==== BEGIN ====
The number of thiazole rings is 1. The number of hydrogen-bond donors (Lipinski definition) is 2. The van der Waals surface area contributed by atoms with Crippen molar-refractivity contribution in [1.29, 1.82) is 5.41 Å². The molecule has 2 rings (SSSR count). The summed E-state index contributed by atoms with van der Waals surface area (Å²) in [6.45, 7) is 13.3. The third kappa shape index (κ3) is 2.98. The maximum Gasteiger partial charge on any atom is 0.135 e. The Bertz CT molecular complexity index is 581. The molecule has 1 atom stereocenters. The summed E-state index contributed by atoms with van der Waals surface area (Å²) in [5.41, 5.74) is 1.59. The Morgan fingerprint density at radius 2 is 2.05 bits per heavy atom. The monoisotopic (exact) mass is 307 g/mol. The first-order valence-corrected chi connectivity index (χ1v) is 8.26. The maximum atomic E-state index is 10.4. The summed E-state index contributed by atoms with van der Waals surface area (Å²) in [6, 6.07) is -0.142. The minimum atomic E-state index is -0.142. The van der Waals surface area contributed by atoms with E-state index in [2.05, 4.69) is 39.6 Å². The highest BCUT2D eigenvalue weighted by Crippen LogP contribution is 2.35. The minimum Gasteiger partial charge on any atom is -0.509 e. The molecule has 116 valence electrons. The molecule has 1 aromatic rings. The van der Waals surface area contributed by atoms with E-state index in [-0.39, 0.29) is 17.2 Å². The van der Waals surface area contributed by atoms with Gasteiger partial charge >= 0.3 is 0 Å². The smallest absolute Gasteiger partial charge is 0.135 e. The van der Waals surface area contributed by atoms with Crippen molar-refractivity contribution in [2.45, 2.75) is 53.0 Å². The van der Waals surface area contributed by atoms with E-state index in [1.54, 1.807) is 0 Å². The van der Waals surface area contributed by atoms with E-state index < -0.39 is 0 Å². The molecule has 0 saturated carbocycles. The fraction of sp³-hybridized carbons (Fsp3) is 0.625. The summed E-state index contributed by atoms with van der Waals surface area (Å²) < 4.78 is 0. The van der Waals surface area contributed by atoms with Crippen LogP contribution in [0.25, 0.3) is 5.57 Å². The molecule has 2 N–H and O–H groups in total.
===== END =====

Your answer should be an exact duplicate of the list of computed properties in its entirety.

The number of thiazole rings is 1. The number of hydrogen-bond donors (Lipinski definition) is 2. The van der Waals surface area contributed by atoms with Crippen molar-refractivity contribution in [1.29, 1.82) is 5.41 Å². The molecule has 2 rings (SSSR count). The summed E-state index contributed by atoms with van der Waals surface area (Å²) in [6.45, 7) is 13.3. The third kappa shape index (κ3) is 2.98. The maximum Gasteiger partial charge on any atom is 0.135 e. The Bertz CT molecular complexity index is 581. The molecule has 1 atom stereocenters. The summed E-state index contributed by atoms with van der Waals surface area (Å²) in [5.41, 5.74) is 1.59. The Morgan fingerprint density at radius 2 is 2.05 bits per heavy atom. The monoisotopic (exact) mass is 307 g/mol. The first-order valence-corrected chi connectivity index (χ1v) is 8.26. The maximum atomic E-state index is 10.4. The summed E-state index contributed by atoms with van der Waals surface area (Å²) in [6, 6.07) is -0.142. The minimum atomic E-state index is -0.142. The van der Waals surface area contributed by atoms with E-state index in [2.05, 4.69) is 39.6 Å². The highest BCUT2D eigenvalue weighted by Crippen LogP contribution is 2.35. The minimum Gasteiger partial charge on any atom is -0.509 e. The molecule has 116 valence electrons. The molecule has 1 aromatic rings. The van der Waals surface area contributed by atoms with E-state index in [-0.39, 0.29) is 17.2 Å². The van der Waals surface area contributed by atoms with Gasteiger partial charge >= 0.3 is 0 Å². The smallest absolute Gasteiger partial charge is 0.135 e. The van der Waals surface area contributed by atoms with Crippen molar-refractivity contribution in [2.45, 2.75) is 53.0 Å². The van der Waals surface area contributed by atoms with E-state index in [1.54, 1.807) is 0 Å². The van der Waals surface area contributed by atoms with E-state index < -0.39 is 0 Å². The molecule has 0 saturated carbocycles. The fraction of sp³-hybridized carbons (Fsp3) is 0.625. The summed E-state index contributed by atoms with van der Waals surface area (Å²) < 4.78 is 0. The van der Waals surface area contributed by atoms with Crippen LogP contribution in [0.25, 0.3) is 5.57 Å². The molecule has 2 N–H and O–H groups in total.